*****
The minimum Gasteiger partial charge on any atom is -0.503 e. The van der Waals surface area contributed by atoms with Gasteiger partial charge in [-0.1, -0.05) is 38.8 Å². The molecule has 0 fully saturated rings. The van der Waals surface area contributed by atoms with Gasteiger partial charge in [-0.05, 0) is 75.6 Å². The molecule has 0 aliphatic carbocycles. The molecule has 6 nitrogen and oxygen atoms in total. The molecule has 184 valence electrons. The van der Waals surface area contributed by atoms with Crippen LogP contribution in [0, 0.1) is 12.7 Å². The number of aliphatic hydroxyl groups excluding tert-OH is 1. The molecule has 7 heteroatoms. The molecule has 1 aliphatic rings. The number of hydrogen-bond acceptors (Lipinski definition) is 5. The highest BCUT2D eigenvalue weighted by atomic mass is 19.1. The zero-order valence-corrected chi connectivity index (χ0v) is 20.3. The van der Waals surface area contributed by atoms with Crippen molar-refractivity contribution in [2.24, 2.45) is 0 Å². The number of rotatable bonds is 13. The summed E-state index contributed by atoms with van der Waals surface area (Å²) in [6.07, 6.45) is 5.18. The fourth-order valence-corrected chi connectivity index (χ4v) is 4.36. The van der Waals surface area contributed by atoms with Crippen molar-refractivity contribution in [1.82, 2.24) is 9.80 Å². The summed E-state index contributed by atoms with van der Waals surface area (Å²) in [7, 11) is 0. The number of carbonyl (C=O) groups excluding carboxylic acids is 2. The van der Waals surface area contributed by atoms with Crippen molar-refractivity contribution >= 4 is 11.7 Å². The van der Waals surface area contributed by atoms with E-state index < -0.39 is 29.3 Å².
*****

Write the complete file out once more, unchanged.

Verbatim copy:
The minimum Gasteiger partial charge on any atom is -0.503 e. The van der Waals surface area contributed by atoms with Gasteiger partial charge in [-0.1, -0.05) is 38.8 Å². The molecule has 0 fully saturated rings. The van der Waals surface area contributed by atoms with Gasteiger partial charge in [-0.05, 0) is 75.6 Å². The molecule has 0 aliphatic carbocycles. The molecule has 6 nitrogen and oxygen atoms in total. The molecule has 184 valence electrons. The van der Waals surface area contributed by atoms with Crippen LogP contribution in [0, 0.1) is 12.7 Å². The number of aliphatic hydroxyl groups excluding tert-OH is 1. The molecule has 7 heteroatoms. The molecule has 1 aliphatic rings. The number of hydrogen-bond acceptors (Lipinski definition) is 5. The highest BCUT2D eigenvalue weighted by atomic mass is 19.1. The zero-order valence-corrected chi connectivity index (χ0v) is 20.3. The van der Waals surface area contributed by atoms with Crippen molar-refractivity contribution in [2.24, 2.45) is 0 Å². The number of rotatable bonds is 13. The summed E-state index contributed by atoms with van der Waals surface area (Å²) in [6.07, 6.45) is 5.18. The fourth-order valence-corrected chi connectivity index (χ4v) is 4.36. The van der Waals surface area contributed by atoms with Crippen molar-refractivity contribution in [1.82, 2.24) is 9.80 Å². The summed E-state index contributed by atoms with van der Waals surface area (Å²) in [7, 11) is 0. The number of carbonyl (C=O) groups excluding carboxylic acids is 2. The van der Waals surface area contributed by atoms with Crippen molar-refractivity contribution >= 4 is 11.7 Å². The van der Waals surface area contributed by atoms with E-state index < -0.39 is 29.3 Å².